Jamestown Settlement

Jamestown Settlement is a living history museum operated by the Commonwealth of Virginia. If you’re looking for a way to introduce kids to American history, start here. There’s plenty to see, and the history lessons are snuck in, presented in a variety of different ways, so there’s little chance anyone will get bored. It’s great for kids, but also worth visiting for adults.

At Jamestown Settlement, you’ll find a recreation of the original James Fort, depicting the fort as it probably looked like between 1607 and 1614. In addition, there is a Powhatan Indian Village, where you can go into the buildings and learn more about what life was like for the Powhatans. Throughout both the recreated village and recreated fort are re-enactors, who provide demonstrations and explanations about what you’re seeing.

A view out of Susan Constant’s bow over to Godspeed and Discovery (in front of the other two ships).

Probably the coolest displays are the full-size, floating-on-the-water replicas of the original settlers’ ships: Susan Constant, Godspeed, and Discovery
Susan Constant.
The Susan Constant was the largest of three ships of the English Virginia Company on the 1606 – 1607 voyage that resulted in the founding of Jamestown. She carried 71 colonists, all male, including the well-known John Smith. On June 22, 1607, the ship faced east for the return voyage back to London, captained by Christopher Newport and accompanied by Godspeed, leaving behind the 104 colonists and only the aptly named Discovery so the colonists could explore the area. 
The bow of Godspeed.
Discovery — also referenced as Discoverie — was the smallest of the three ships. In summer 1608, in the months between the first and second supply missions, Captain John Smith left Jamestown on Discovery, ending up exploring the Chesapeake Bay region as he searched for badly needed food. Via this voyage of, ahem, discovery, Smith was able to create a map of the region that served explorers for more than a century.
The Powhatan Village, as one of their villages might have looked when the Europeans landed in 1607.

The Jamestown Settlement galleries exhibit a varied collection of objects relating to the nation’s beginnings in 17th-century Virginia. 

A pile of manillas, commonly used as currency in the slave trade in the 1600s.
This pile was roughly worth the cost of a single, enslaved individual in 1681.
I thought the galleries were really well done — plenty of history and facts to appeal to adults and history buffs, but colorful and artfully displayed so as to excite a child’s imagination and help the viewer understand how the artifact fits into — or helps explain — history. 
Although I enjoy history, I have a short attention span, so I appreciated the exhibits, which included both static and interactive displays. At one point you feel as if you’re walking through an English village; another leafy display recreates the sense that you’re in a Powhattan village.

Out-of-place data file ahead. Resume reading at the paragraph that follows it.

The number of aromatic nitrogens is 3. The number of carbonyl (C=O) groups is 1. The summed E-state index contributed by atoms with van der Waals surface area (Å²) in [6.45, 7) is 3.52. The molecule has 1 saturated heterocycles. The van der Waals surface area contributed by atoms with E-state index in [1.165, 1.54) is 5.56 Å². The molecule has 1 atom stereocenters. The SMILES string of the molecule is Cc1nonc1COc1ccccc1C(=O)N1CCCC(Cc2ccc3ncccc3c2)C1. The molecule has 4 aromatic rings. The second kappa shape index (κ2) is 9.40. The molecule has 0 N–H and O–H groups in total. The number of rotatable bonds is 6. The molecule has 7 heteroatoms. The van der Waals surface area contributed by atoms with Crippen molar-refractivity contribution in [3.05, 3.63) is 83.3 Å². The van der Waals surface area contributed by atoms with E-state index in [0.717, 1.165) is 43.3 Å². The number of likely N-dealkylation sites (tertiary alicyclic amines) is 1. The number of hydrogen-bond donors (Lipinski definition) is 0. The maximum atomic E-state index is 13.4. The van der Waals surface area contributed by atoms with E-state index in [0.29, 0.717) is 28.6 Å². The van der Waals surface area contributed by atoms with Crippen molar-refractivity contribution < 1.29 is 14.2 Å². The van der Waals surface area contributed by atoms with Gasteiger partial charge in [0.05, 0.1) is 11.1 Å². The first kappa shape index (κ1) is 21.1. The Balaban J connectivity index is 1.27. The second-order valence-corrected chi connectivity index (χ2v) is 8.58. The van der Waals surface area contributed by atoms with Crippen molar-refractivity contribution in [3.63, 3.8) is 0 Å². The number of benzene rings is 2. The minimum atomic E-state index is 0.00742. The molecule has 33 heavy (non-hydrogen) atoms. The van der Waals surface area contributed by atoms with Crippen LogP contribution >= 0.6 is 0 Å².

A bit later, you encounter a ship, and get to see how everything was stored and stashed to the best efficiency.  I didn’t find myself getting bored by the galleries, even though we spent upwards of an hour walking through them. (We probably could have spent more time there, but we were on a tight schedule.)
I was fascinated by the Tenacity Special Exhibit, which will be on display through January 2020 and focuses on the women of Jamestown and early Virginia. My only criticisms is that I wished that there had been even more for this interesting discussion on women’s lives and roles in colonial Virginia.

The Jamestown-Yorktown Foundation collection supports the museum’s storyline and includes objects representative of the Powhatan Indian, European, and African cultures that converged in 1600s Virginia. More than 500 artifacts are exhibited at any one time in the galleries.

Women in the 1600s were frequently strapped to chairs such as
this oak chair to “shame” or physically torture them, for a variety of crimes,
such as expressing opinions, their “brabbling tongues,” or gossiping.
Plan on spending a couple of hours there. We went off season (way off season), and the place was virtually empty, which is why I’m now a fan of going to museums off season — I didn’t need to be patient with any stranger lingering overlong in front of a display or explanation! Even though there were re-enactors, not all three ships were open to be boarded and explored. I imagine that there might be lines and crowds on beautiful weather weekends, so factor that into your plans. There are multiple restrooms, as well as a cafe for refreshment, if you find yourself spending more time there than originally planned.

Know before you go: Avoid crowds by going off season and practically having the place to yourself! Also, Historic Jamestown — the real location and archeological site of the Jamestown settlement, is nearly adjacent to Jamestown Settlement, and makes a good pairing if you want to spend the whole day.

Getting there: 2110 Jamestown Road, Williamsburg, VA 23185

Hours: 9 a.m. to 5 p.m. daily (until 6 p.m. June 15 through August 15). Closed Christmas and New Year’s day.

Website: https://www.historyisfun.org/jamestown-settlement/

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